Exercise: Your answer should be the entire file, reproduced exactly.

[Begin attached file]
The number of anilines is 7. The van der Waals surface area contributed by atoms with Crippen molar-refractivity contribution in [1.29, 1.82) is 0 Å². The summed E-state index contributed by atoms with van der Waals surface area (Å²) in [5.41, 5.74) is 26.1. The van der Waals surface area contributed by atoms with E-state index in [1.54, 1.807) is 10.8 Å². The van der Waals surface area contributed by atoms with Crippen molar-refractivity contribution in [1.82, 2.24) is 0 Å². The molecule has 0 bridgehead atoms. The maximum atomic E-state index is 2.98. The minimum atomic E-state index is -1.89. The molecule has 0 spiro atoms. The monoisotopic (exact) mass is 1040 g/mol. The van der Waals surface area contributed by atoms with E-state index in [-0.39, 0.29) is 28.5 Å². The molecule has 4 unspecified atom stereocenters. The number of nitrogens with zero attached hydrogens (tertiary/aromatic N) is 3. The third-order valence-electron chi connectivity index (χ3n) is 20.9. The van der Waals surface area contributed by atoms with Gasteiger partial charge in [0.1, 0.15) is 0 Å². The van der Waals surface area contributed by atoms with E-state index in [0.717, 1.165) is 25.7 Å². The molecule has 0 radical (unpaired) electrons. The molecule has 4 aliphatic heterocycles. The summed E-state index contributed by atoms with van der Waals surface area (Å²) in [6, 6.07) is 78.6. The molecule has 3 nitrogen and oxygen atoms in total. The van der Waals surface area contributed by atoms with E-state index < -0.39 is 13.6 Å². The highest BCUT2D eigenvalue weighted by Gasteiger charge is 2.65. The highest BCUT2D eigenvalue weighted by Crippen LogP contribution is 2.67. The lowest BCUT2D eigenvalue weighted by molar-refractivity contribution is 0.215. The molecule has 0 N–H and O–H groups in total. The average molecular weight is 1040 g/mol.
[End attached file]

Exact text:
The number of anilines is 7. The van der Waals surface area contributed by atoms with Crippen molar-refractivity contribution in [1.29, 1.82) is 0 Å². The summed E-state index contributed by atoms with van der Waals surface area (Å²) in [5.41, 5.74) is 26.1. The van der Waals surface area contributed by atoms with E-state index in [1.54, 1.807) is 10.8 Å². The van der Waals surface area contributed by atoms with Crippen molar-refractivity contribution in [1.82, 2.24) is 0 Å². The molecule has 0 bridgehead atoms. The maximum atomic E-state index is 2.98. The minimum atomic E-state index is -1.89. The molecule has 0 spiro atoms. The monoisotopic (exact) mass is 1040 g/mol. The van der Waals surface area contributed by atoms with E-state index in [-0.39, 0.29) is 28.5 Å². The molecule has 4 unspecified atom stereocenters. The number of nitrogens with zero attached hydrogens (tertiary/aromatic N) is 3. The third-order valence-electron chi connectivity index (χ3n) is 20.9. The van der Waals surface area contributed by atoms with Gasteiger partial charge in [0.1, 0.15) is 0 Å². The van der Waals surface area contributed by atoms with E-state index in [0.717, 1.165) is 25.7 Å². The molecule has 0 radical (unpaired) electrons. The molecule has 4 aliphatic heterocycles. The summed E-state index contributed by atoms with van der Waals surface area (Å²) in [6, 6.07) is 78.6. The molecule has 3 nitrogen and oxygen atoms in total. The van der Waals surface area contributed by atoms with E-state index < -0.39 is 13.6 Å². The highest BCUT2D eigenvalue weighted by Gasteiger charge is 2.65. The highest BCUT2D eigenvalue weighted by Crippen LogP contribution is 2.67. The lowest BCUT2D eigenvalue weighted by molar-refractivity contribution is 0.215. The molecule has 0 N–H and O–H groups in total. The average molecular weight is 1040 g/mol.